• Root Houseplants

Bug's life by James Freeman


Hello anthophilous (flower frequenting) friends, and also, hello to the other anthophilous creatures that will be joining each of us in our homes and offices too. That’s right, I’m talking about bugs, bad bugs, the bugs that make your plants less pretty, the bugs you would never invite in.

Truthfully though I couldn’t fault a fellow herbivore for eating plants. We grow plants because we love the way they look, although this matters little to an aphid or mealybug, as they’ve simply just turned up for dinner.

This brings me onto my school teacher friend, she has nits, and as such is not allowed to come around. It’s not because we’ve fell out, it’s just good household biosecurity. Don’t let potential pests into the house, human or otherwise. This is absolutely the best step for preventing pests coming into your plant space.

Additional tips:

  • Buy from reputable suppliers or nurseries. (even the best fall short sometimes)

  • Thoroughly inspect leaves and stems before your purchase gets out the shop, even tipping out the plant and inspecting the roots for damage isn’t too crazy

  • If you notice bugs on a plant after purchase or if it’s a gift, get it straight into quarantine so you can diagnose the problem and treat accordingly

The reason we have to be so careful is because when growing plants indoors, we are creating an unbalanced ecosystem. There’s no heavy rain to wash the bugs away and there’s none of the bugs natural predators either.

Sadly, even the best household biosecurity cannot prevent pests arriving. They come in on the breeze and on our clothing. They could also just be dormant and unnoticed on a neighbouring plant. Just waiting to spring into life the second you move your Crassula ovata (Jade plant) into the wrong place... Mine is constantly battling mealybugs.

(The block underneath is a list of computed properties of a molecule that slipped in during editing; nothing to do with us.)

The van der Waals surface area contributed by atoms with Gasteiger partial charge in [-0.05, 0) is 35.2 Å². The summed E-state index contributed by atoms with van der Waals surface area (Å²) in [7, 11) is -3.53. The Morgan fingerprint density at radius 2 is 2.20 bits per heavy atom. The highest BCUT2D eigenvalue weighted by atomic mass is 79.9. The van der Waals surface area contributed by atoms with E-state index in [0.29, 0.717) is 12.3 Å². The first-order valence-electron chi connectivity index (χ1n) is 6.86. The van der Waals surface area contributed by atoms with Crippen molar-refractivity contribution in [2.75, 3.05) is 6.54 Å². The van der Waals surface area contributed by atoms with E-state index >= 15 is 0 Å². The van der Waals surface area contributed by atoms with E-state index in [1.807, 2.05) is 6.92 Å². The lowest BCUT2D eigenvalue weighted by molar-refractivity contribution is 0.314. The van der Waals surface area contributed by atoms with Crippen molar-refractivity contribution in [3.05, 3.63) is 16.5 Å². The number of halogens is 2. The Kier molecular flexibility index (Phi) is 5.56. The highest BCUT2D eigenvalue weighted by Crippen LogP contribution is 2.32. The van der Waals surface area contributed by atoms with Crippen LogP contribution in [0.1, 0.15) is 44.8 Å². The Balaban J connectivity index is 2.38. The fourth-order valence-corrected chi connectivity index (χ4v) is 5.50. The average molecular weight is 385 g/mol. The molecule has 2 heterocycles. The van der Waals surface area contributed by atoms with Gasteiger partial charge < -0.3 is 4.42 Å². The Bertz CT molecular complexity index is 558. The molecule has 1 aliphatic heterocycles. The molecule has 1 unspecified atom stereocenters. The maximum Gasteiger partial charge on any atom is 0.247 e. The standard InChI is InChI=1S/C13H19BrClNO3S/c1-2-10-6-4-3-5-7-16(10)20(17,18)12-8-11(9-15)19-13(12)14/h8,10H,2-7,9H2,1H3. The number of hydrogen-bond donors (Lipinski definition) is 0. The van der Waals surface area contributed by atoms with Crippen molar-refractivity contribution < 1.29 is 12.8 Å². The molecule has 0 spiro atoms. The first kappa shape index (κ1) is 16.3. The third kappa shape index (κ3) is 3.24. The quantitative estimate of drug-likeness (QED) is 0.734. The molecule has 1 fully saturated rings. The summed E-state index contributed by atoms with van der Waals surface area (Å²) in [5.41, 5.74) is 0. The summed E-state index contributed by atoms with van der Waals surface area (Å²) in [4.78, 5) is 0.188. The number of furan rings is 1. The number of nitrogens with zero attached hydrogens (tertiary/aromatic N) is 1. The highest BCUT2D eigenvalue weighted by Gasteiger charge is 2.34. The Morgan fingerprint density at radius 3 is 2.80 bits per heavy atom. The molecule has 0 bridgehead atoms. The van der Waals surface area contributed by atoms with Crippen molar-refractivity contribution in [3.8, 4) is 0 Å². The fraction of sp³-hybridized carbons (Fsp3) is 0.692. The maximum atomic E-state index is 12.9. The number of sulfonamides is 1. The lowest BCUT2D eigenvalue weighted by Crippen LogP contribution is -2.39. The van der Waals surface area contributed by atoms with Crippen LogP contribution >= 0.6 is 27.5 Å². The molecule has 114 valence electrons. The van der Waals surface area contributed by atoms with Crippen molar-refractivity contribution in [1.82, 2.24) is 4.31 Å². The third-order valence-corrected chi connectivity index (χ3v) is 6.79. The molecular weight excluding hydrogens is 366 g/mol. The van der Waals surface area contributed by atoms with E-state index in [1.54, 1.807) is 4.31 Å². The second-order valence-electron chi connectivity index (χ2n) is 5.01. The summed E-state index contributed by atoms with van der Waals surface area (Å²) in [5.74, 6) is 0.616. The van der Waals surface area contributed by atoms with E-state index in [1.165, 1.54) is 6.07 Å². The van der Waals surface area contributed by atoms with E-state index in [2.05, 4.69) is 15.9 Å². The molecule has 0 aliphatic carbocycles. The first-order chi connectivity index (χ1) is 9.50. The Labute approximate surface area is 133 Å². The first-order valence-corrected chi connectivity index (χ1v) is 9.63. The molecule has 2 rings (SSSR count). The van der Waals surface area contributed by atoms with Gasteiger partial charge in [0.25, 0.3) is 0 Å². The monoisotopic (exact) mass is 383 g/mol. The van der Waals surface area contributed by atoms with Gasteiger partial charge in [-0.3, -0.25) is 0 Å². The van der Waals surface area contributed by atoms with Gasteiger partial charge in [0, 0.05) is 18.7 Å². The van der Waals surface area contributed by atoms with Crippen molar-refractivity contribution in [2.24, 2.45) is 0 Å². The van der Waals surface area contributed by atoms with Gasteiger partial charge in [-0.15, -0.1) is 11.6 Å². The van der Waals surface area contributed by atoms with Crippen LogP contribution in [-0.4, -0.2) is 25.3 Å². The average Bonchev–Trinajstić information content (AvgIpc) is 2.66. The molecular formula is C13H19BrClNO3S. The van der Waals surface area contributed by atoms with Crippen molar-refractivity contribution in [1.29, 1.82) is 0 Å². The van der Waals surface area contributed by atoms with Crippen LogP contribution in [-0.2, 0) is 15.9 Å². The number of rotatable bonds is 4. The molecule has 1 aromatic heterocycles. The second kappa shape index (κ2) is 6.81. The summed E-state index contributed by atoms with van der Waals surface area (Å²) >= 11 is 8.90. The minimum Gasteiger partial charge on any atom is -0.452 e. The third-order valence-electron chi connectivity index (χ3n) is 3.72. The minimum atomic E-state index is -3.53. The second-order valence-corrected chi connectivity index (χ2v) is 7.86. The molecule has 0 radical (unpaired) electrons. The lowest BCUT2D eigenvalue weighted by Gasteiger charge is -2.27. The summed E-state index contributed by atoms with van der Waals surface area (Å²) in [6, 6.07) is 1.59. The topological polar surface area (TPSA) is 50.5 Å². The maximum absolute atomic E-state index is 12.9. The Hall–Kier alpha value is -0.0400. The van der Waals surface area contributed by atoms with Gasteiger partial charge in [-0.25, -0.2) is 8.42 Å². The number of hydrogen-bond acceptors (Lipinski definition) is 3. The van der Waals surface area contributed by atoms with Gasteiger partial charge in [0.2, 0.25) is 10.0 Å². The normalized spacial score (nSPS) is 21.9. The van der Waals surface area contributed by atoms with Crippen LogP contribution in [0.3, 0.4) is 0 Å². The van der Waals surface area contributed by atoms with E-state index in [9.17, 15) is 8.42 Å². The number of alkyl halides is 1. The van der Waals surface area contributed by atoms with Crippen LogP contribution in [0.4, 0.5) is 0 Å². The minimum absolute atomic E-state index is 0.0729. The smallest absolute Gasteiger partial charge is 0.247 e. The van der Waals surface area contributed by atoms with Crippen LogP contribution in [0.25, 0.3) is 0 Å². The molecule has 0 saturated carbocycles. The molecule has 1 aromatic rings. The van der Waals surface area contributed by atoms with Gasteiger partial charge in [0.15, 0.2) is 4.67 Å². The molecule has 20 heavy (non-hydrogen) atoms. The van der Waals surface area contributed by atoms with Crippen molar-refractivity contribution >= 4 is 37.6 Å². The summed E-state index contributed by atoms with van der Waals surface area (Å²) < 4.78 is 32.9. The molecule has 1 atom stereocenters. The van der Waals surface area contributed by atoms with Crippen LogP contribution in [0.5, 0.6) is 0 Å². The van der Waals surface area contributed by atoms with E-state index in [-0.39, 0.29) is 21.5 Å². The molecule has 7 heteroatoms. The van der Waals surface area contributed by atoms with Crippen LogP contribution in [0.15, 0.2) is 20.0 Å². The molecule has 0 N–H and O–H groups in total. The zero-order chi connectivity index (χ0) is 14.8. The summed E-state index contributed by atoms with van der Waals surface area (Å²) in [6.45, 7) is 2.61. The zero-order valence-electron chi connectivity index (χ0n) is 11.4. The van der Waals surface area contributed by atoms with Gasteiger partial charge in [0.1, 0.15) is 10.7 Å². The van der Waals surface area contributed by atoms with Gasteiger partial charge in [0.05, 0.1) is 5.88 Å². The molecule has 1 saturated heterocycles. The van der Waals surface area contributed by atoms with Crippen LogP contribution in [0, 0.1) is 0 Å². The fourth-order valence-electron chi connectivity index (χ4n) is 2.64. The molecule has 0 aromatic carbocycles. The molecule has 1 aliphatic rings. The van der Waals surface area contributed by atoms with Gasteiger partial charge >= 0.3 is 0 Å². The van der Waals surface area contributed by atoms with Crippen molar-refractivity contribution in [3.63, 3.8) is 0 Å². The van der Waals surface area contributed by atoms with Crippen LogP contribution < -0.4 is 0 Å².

Plants, when under attack, can signal nearby plants and alert them to the threat. They essentially smell the danger, and in turn can produce compounds that deter pests from eating their leaves. On the other hand, stressed plants give off signals that attract pests too. Isn’t nature wonderful.

It would be wise then to keep our plants as healthy as possible as they will be more resistant in the long run, and prettier.

Having said all that, if you’ve got plants, you’ve probably got pests.

Common signs of pests;

  • Curled leaves

  • Spots on leaves

  • Sudden leaf fall

  • White furry patches on stems or leaves

  • Black/brown streaks on stems or leaves

  • Lots of tiny flies on the leaves or soil

There is where plant inspections and magnifying glasses can come into play. Ideally you want to be able to identify your pest.

Some of my go to solutions are;

  • A firm wipe with a soft damp cloth, being careful not to rip the leaves, but using enough pressure to squash or dislodge any pests

  • Don’t let topsoil stay damp for long periods of time. Overwatering is a sure-fire way to get white fly or gnats

  • For stubborn pests like scale or mealybugs, isopropyl alcohol on a cue tip is a good way of cleaning stems and leaf petioles while removing the adults and eggs

  • Give your plant a good hose down to try and dislodge the bugs. It’s often more about getting the problem under control than it is curing the issue

  • Lastly but not leastly repurpose an old spray bottle and turn into a blaster. Use a dilute water and soap solution and blast off bugs regularly

If all else fails, send that plant to the great compost bin in the sky. Or gift it to someone you don’t like.